When I tell people I meditate, the response is almost always the same: “I could never meditate. It’s too hard to quiet my mind and sit still.” There’s still a very pervasive idea that meditation can only happen while sitting cross legged with a beatific smile. And if a state of nirvana is not reached, it’s somehow a failure, a goal not reached.
But meditation is simply about being as fully present as possible for everything good, bad and mundane. Or better yet, it is to not apply words like good or bad, and instead see layers in every experience outside of the simple terms we use. To look at them in a different way so that we no longer ascribe words like good, bad, and mundane to them, but instead see complex layers to all experiences.
Cooking can easily fall into that same result-oriented categorization for me. Eating the food is good, cooking is mundane. And certain tasks, like peeling potatoes and washing dishes, are bad. But what if I stop the mind that can only see those carrots and sweet potatoes in their future form of North African Peanut Stew, and instead see them in their current form and all the acts involved in their transformation as necessary and valid? How can that change my cooking experience, my cooking on a micro level, and the way I look at all parts of my life on a macro level?
I pick up my bright orange bowl on the kitchen island, full of potatoes, garlic and bananas. There’s a large chip on the side, exposing the chalky white ceramic beneath. An old roommate hated the bowl and tried to hide it, but I found it and put it right back where it belonged. The bowl has been with me for many years and we’ve both stayed (relatively) bright despite our imperfections. OR, maybe because of them.
The garlic skin crinkles in my hand. I pick it up and deeply inhale, pungent aromas hitting my nose with bitter sharp force. My old white knife begins chopping, dulled edges pressing as much as cutting the garlic. Putting it aside I quickly start chopping the onion, knowing the burning will soon begin but also accepting that discomfort will ease as it always does. I try to be present for the tears, to feel it outside of the concept of “pain,” and notice the underlying sensations that make up that word: Tension. Tightness. Throbbing. The way my mouth tightens in response to the burning.
The onions and garlic are placed in the peanut oil that is warming over high heat and the three commingle, creating a soft warm smell in my kitchen. My saliva glands begin to activate as I think about the meal I’ll be eating. But that is not now, so I stop and close my eyes, the smells bringing me back to the present. If I am already eating the meal in my mind, imagining how delicious it will taste, then I’m concentrating all my joy and happiness on the future, whether it be minutes, a week, or a year away. What about now? What am I doing right now that I can look at and not think of as work but part of the creation of something, be it a meal of the parts of my life that all seem so frustratingly random but will hopefully gel into something wonderful, a recipe not yet created?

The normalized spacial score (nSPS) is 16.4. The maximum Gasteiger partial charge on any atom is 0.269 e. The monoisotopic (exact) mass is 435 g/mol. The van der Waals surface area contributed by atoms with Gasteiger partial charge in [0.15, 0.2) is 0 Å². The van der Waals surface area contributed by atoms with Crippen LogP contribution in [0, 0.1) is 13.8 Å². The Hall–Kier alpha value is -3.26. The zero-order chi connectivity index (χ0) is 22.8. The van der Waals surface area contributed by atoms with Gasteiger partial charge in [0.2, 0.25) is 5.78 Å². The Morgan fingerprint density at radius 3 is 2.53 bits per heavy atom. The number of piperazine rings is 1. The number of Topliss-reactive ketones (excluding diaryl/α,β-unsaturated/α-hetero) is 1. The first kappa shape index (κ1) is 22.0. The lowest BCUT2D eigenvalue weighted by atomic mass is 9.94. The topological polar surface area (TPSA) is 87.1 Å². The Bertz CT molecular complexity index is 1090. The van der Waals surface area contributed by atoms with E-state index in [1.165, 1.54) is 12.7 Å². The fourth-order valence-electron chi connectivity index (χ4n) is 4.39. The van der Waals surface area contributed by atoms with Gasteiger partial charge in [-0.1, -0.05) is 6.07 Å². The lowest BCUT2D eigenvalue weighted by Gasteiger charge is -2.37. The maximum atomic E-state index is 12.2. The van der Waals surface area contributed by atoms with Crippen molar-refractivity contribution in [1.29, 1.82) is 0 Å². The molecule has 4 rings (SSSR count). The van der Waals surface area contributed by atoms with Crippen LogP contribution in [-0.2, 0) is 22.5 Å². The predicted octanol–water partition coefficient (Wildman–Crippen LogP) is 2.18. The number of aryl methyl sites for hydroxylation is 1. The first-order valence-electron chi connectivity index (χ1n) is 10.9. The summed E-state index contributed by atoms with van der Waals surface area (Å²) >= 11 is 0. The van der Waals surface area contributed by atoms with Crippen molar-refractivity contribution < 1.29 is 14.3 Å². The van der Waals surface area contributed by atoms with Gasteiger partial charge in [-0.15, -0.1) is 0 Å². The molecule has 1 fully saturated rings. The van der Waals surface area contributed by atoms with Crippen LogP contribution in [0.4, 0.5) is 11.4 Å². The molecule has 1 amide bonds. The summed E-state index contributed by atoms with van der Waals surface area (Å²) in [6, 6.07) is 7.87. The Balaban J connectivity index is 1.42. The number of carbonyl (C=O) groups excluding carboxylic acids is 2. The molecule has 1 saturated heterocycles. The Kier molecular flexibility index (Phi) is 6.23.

I breath them in deeply. I focus on that breath, how my chest rises as I inhale and belly relaxes during the exhale. My breath is with me wherever I go and is the easiest way to bring me back to the moment. In the kitchen it also takes in all that.
Salt and pepper are added to the cooking alliums. I think of watching my Southern mother prepare fried chicken and seeing her add salt and pepper to the white flour, how all those ingredients came together to make my favorite dish. She always seemed to have all the time in the world when she was cooking, even though she was raising and feeding two children and three step-children. But when she was cooking everything was slowed down. She never used measuring cups but somehow everything always tasted exactly the same and it always tasted perfect. No fried chicken will ever be as delicious my mother’s.
Crushed red pepper and thai chili sauce are added. I can taste the slightly sweet heat in my mouth even though I’m only smelling it, deep in the back of my nostrils. All the senses are connected in such an overlapping way, combined with memories. Why do I love mayonnaise but not mustard? Why do I eat carrots almost every day but red cabbage makes me nauseous? What other experiences are combined with the memories, like the garlic chile mixture cooking on the stove?
Vegetable broth and sweet potatoes are added and brought to a boil, then reduced to simmer. I look around my kitchen. I’d love to say I follow the “clean up as you cook” rule, but I rarely do. There are knives and cutting boards to wash, counters to wipe, and ingredients to put away. Cleaning isn’t in my natural DNA and it’s a challenge to not rush through it as quickly as possible.